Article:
As for whether the academy's athletes are ready to play at an NCAA Division II level, many of them already have. A glance up and down the rosters of the dozen teams — men's and women's basketball, soccer and cross-country, women's tennis, softball, and volleyball and men's baseball, track, and golf — reveals a handful of players who have transferred from other colleges, some from within the Pac West. While the academy barred SF Weekly from speaking with its athletes, several gave interviews to their hometown papers. Morgan LeFever, a standout women's soccer player from Genoa, Nevada, told the Record-Courier, "I saw that they offered interior design and architecture in one degree, so I knew it was perfect for me." Brentwood's Debra Lafond, mother of softball player Shelby Lafond, told SF Weekly she and her daughter were familiar with the Academy of Art because "I see their commercials on TV all the time. I always thought it'd be really cool to go there." While other Division II schools recruited her daughter, Shelby had eyes only for the art school, which offered her a 25 percent scholarship. "Everybody in the family is saying 'What?' and looking at me asking, 'I thought she was going to play ball.' And I say, 'She is,'" Debra explains.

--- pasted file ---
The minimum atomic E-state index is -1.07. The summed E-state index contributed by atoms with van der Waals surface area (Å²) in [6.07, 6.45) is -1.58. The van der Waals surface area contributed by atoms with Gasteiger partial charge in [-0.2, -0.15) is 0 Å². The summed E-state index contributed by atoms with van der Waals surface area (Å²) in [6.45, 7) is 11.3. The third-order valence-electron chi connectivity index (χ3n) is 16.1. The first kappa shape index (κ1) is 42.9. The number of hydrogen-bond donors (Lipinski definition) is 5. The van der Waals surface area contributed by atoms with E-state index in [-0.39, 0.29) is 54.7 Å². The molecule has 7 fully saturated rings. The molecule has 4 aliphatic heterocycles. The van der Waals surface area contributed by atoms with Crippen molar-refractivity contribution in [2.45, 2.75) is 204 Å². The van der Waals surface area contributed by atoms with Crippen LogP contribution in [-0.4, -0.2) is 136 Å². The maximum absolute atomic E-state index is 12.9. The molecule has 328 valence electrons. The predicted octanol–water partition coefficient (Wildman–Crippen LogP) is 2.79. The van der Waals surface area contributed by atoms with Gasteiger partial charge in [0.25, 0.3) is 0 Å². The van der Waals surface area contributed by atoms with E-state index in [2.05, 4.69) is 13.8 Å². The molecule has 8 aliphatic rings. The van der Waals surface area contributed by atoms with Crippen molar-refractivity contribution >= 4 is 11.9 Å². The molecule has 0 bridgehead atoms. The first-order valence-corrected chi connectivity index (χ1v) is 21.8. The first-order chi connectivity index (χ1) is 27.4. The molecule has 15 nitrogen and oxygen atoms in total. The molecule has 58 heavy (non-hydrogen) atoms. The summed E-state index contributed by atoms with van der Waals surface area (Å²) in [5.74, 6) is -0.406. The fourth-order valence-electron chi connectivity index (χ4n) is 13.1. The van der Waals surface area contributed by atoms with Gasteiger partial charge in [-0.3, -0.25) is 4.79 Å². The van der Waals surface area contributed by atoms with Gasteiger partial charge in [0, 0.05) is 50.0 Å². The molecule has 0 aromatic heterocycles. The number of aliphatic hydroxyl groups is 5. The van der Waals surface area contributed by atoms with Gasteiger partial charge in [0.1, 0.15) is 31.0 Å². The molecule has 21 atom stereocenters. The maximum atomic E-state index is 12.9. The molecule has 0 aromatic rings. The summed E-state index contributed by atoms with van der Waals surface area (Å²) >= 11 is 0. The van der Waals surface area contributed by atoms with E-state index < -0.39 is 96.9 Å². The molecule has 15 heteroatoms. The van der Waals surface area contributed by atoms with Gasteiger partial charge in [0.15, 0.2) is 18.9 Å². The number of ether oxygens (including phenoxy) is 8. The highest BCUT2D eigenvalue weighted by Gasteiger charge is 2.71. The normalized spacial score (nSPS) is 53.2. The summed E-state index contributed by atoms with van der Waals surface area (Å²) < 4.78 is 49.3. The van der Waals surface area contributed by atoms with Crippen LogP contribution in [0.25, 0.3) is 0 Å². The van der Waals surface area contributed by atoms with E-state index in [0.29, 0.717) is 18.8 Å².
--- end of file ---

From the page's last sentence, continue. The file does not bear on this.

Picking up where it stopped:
Most intriguingly, track and cross-country coach Mike Spino recruited "six to eight" Kenyans to run for his squad (the ambiguity results from uncertainty over whether a couple could afford plane tickets). On a recent Friday evening, the Kenyans strode out of the Star Motel on Lombard Street — the academy's latest acquisition — and headed for a waiting black bus. SF Weekly had time to ask one question — "You guys want to be artists?" — which was answered "Yes" before a man claiming to be an assistant coach bounded off the bus. "What's going on here?" he bellowed. "Come on, guys, let's go to dinner," he said, crowding the men onto the bus. Future interviews, he added, would have to be arranged by calling him. He refused to give his phone number.